The project planning process is the most crucial stage of any project because it sets the foundation for successful project execution. During this phase you will create a roadmap that will guide the project team throughout the project’s lifecycle.
The most important thing and the first thing you should do is define the project’s objectives. These should be outlined in the brief in a clear, concise way so that you can both understand and articulate the desired outcome and deliverables the project aims to achieve. If you are unclear on anything, the project should not kick off.
Once you are at an understanding of the goals and deliverables, you need to start outlining the project scope. This will define the boundaries of the project, including what will be included and what will be excluded. Said another way, you need to restate the project’s boundaries and deliverables, and define the project’s constraints. Let’s dig in here for a second.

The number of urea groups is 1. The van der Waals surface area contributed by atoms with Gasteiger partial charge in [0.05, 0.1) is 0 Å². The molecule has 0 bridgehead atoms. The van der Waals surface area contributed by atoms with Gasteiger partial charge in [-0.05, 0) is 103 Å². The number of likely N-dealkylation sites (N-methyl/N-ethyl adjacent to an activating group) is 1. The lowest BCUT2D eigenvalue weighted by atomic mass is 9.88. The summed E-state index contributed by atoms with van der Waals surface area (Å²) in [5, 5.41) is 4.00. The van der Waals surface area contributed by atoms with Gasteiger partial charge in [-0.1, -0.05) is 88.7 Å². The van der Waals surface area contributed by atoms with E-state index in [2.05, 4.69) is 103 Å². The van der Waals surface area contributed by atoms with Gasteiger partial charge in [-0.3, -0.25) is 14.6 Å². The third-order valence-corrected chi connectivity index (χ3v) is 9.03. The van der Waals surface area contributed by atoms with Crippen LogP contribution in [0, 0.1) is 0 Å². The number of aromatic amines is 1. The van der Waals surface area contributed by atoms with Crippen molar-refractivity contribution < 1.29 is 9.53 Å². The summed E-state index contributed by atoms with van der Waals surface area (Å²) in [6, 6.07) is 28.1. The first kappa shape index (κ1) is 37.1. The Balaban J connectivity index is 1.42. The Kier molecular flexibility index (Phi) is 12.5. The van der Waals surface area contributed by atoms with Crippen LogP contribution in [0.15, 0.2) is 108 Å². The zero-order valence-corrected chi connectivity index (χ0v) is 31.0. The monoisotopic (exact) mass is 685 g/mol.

OK, now that we know what we’re trying to achieve, we have our deliverables clearly itemized, and we’ve identified our constraints, it’s time to lay out a work breakdown structure, or a WBS. This is the action of breaking down your scope into smaller, manageable “work packages.” These packages break the scope down into tasks, subtasks, or activities, making it easier to plan, assign responsibilities, estimate resources and track progress.
Let’s look at an example. If your final deliverable is a logo, you might have a WBS that looks something like this:
Briefing > Inspiration > Concept Development > Sketching > Design > Refinements > Finalization
In this case, you can see that each work package is dependent on completion before moving on to the next one. This is called a dependency. For example you can’t move on to the Sketching phase if you haven’t completed the Concept Development phase. Understanding these dependencies is crucial for scheduling and sequencing activities in a logical and efficient manner. Now, within each work package listed above, you can create the tasks required to satisfy the scope of each work package. An example might look something like this: